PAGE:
gIn this table, VFRs were defined as individuals who travelled visiting friends and relatives abroad, but they were born in Germany (German origin)

hOnly IDs which were confirmed by laboratory findings at the DITM, which had a sample size of at least 5 patients per sex and which were described in the literature to be proven or suspected to induce anaemia are listed

IEntamoeba histolytica sensu strictu (differentiated from Entamoeba dispar)

jNo calculation of P value if n < 5

Protozoal IDs

The most frequently detected protozoal diseases with the potential to induce anaemia were giardiasis (4.4 % among males/4.5 % among females), intestinal entamoeba infections (1.4/0.8 %) and malaria (0.9/0.3 %). The prevalence of anaemia was significantly (P = 0.02/P < 0.01) elevated among patients with symptomatic intestinal Entamoebahistolytica infections (30.0/33.3 %). The highest prevalence of anaemia (36.1 % of males/26.9 % of females) was found among patients with malaria. Of the 61 cases of malaria in male patients, 31 (50.8 %) were caused by Plasmodiumfalciparum, 22 (36.1 %) by P. vivax and three (4.9 %) by P. ovale; the species was unknown for the remaining five cases. Among the 31 and 22 patients with malaria caused by P. falciparum and P. vivax, respectively, we noted a significant elevation (P < 0.01 each) in the prevalence of anaemia (41.9 and 36.4 %, respectively). Of the 26 cases of malaria in female patients, 15 (57.7 %) were caused by P.falciparum, ten (38.5 %) by P. vivax and one (3.8 %) by P. ovale. Similar to the findings for male patients, we noted a significant elevation (P < 0.01) in the prevalence of anaemia (33.3 %) in the 15 female patients with malaria caused by P.falciparum (Table 2).

The proportion of patients diagnosed with malaria was significantly (P < 0.01 for males/P = 0.03 for females) higher among those who had travelled for >30 days (1.4/0.6 %). This proportion was significantly (P = 0.01 each) higher among male VFRs (2.0 %), but not among female VFRs (P = 0.73/0.4 %).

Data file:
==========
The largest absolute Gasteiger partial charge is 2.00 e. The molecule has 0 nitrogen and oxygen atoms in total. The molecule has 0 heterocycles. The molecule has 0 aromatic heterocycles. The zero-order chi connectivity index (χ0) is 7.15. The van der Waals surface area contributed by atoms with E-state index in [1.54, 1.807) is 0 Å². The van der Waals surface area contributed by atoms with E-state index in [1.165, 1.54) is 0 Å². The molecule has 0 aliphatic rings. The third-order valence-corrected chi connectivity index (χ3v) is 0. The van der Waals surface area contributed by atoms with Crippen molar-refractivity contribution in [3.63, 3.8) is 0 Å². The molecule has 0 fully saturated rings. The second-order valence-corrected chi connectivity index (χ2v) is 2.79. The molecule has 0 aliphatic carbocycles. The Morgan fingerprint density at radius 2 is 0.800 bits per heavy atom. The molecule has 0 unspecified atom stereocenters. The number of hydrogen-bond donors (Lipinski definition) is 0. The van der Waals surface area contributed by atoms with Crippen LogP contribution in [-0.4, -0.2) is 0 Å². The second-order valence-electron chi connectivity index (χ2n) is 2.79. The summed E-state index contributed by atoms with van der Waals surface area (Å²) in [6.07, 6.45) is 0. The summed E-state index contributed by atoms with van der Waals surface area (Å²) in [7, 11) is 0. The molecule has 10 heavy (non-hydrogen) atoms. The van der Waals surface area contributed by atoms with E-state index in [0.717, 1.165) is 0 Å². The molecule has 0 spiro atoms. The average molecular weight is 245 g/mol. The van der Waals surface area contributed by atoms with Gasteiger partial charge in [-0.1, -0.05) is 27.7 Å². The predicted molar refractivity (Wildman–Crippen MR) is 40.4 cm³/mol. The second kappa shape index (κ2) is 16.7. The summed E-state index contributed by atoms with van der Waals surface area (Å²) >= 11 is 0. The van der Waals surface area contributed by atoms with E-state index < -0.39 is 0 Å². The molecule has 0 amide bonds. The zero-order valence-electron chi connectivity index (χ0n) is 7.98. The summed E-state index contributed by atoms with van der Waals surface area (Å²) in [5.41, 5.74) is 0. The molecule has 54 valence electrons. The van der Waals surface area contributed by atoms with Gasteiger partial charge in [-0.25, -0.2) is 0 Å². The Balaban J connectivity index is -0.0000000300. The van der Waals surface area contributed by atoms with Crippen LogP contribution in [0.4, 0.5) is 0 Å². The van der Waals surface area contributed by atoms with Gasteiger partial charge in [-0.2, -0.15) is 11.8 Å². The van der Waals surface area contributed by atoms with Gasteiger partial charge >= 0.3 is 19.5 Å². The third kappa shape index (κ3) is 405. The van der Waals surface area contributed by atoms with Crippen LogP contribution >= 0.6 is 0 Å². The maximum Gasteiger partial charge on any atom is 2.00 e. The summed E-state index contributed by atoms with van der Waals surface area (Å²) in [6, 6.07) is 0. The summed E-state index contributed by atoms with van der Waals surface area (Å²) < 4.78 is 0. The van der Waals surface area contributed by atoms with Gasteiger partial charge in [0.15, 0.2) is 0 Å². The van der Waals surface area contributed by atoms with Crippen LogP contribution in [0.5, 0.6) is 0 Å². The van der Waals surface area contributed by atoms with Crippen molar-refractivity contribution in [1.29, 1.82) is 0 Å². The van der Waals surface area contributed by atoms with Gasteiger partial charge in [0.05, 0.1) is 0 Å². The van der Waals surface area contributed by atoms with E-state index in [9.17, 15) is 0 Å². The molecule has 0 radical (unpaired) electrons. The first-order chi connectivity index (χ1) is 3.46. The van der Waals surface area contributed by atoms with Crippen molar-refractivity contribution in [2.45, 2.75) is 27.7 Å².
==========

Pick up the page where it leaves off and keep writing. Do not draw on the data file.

Confounding by malaria

As malaria correlates significantly with the variable “African origin”, data were restricted to patients aged 20–49 years without a diagnosis of malaria to avoid confounding by malaria; this analysis included 8,271 males/8,572 females. Among this group, the prevalence of anaemia was 5.6 % for males and 10.3 % for females and was significantly (P < 0.01 each) higher among those of African origin (20.3/26.6 %).

As malaria correlates significantly with the variables “duration of travel of >30 days” and “male VFRs”, we then analysed data obtained only from patients aged 20–49 years, of German origin and without a diagnosis of malaria to avoid confounding by malaria; this analysis included 7,087 males/7,462 females. Among this group, the prevalence of anaemia was 4.3 % for males and 9.5 % for females, and it was significantly (P = 0.03) higher among males and not significantly (P = 0.053) higher among female patients who had travelled for >30 days (5.1/10.5 %); however, it was not significantly (P = 0.06) higher among male VFRs (6.3 %).

Helminthic, bacterial and viral IDs

The most frequently detected helminthic diseases with the potential to induce anaemia were schistosomiasis (0.5 % for males/0.4 % for females), ancylostomiasis (0.2/0.1 %), ascariasis (0.1/0.1 %) and trichuriasis (0.2/0.1 %). The most frequently detected bacterial diseases with the potential to induce anaemia were campylobacter enteritis (3.3/2.8 %), shigella enteritis (1.2/1.3 %) and salmonella enteritis (1.1/1.0 %). The most frequently detected viral diseases with the potential to induce anaemia were dengue fever/dengue haemorrhagic fever (1.2/1.1 %), mononucleosis (0.4/0.2 %), cytomegalia (0.2/0.1 %) and first diagnosis of HIV infections (0.2/0.1 %). However, no significantly elevated prevalence of anaemia was not found among patients diagnosed with any of these diseases (Table 2).

Rare IDs

Due to the small number of patients in various disease categories (n < 10 each), we did not consider the following IDs in our statistical analysis although they have been reported in the literature (either proven or suspected) to cause anaemia: Babesiosis (n = 1), brucellosis (n = 1), diphyllobothriasis (n = 1), fascioliasis (n = 2), leprosy (n = 2), parvovirus B19 (n = 2), syphilis (n = 7), tuberculosis (n = 1) and visceral leishmaniasis (n = 1).